# I calculated $\sin 75^\circ$ as $\frac{1}{2\sqrt{2}}+\frac{\sqrt{3}}{2\sqrt{2}}$, but the answer is $\frac{\sqrt{2}+\sqrt{6}}{4}$. What went wrong?

I calculated the exact value of $$\sin 75^\circ$$ as follows:

\begin{align} \sin 75^\circ &= \sin(30^\circ + 45^\circ) \\ &=\sin 30^\circ \cos 45^\circ + \cos 30^\circ \sin 45^\circ \\ &=\frac12\cdot\frac{1}{\sqrt{2}} + \frac{\sqrt{3}}{2}\cdot\frac{1}{\sqrt{2}} \\ &= \frac{1}{2\sqrt{2}} + \frac{\sqrt{3}}{2\sqrt{2}} \end{align}

The actual answer is $$\frac{\sqrt{2} + \sqrt{6}}{4}$$

My main confusion is how the textbook answer is completely different from mine, even though if I compute $$\sin 30^\circ \cos45^\circ + \cos 30^\circ \sin 45^\circ$$, it will be approximately the same value of $$\sin 75^\circ$$.

I think I'm having difficulty adding and subtracting the radicals. So, if someone can demonstrate to me how they got that answer, it will be helpful. Thanks.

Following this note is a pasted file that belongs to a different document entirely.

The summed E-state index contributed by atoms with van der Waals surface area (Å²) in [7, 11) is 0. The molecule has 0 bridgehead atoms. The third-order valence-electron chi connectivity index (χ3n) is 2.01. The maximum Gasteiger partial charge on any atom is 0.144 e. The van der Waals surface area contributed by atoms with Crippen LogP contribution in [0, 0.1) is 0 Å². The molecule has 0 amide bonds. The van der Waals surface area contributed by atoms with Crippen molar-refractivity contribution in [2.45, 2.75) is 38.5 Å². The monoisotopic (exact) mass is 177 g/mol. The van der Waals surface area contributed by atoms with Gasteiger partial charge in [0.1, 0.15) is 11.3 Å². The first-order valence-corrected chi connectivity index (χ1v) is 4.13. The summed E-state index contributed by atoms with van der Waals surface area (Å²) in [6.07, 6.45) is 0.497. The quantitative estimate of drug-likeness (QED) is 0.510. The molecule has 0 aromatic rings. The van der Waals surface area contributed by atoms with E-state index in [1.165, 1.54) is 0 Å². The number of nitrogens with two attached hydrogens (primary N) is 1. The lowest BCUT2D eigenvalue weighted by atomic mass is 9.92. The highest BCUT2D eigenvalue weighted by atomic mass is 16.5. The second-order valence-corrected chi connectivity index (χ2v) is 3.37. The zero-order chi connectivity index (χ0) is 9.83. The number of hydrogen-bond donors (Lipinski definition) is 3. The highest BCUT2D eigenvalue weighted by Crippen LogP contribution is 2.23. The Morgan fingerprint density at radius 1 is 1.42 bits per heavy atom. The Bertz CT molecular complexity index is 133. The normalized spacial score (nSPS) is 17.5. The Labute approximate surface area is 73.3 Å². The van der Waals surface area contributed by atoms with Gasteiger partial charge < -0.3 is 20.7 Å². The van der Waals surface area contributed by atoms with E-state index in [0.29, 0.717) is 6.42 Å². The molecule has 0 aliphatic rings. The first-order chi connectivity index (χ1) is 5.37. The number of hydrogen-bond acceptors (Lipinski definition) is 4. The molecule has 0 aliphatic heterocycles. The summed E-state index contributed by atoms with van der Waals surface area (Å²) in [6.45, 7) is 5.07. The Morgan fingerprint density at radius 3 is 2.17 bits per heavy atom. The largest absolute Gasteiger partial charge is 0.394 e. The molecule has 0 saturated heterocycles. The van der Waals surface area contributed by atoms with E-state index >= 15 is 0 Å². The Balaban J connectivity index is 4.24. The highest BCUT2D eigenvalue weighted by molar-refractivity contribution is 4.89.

• You mean $\sin 75 = \sin(30+45)$. – KM101 Dec 23 '18 at 10:09
• yes you are right – DreamVision2017 Dec 23 '18 at 10:14
• Before claiming values are different, you should try calculating them with a calculator, notice they match and then think about an algebraic manipulation. – zwim Dec 23 '18 at 10:49
• Sorry I didn't think I clarified this in my question, I knew that my answer was equivalent but just didn't know how the textbook simplified it like that algebraically – DreamVision2017 Dec 23 '18 at 22:23

They’re the same value. Multiply the numerator and denominator of your answer by $$\sqrt 2$$ to see why.
$$\frac{1+\sqrt 3}{2\sqrt 2} = \frac{\sqrt 2}{\sqrt 2}\cdot\frac{1+\sqrt 3}{2\sqrt 2} = \frac{\sqrt 2+\sqrt 6}{4}$$
You can also use $$\sin 45 = \cos 45 = \frac{\sqrt 2}{2}$$ (rationalizing $$\frac{1}{\sqrt 2}$$) to get the answer more easily.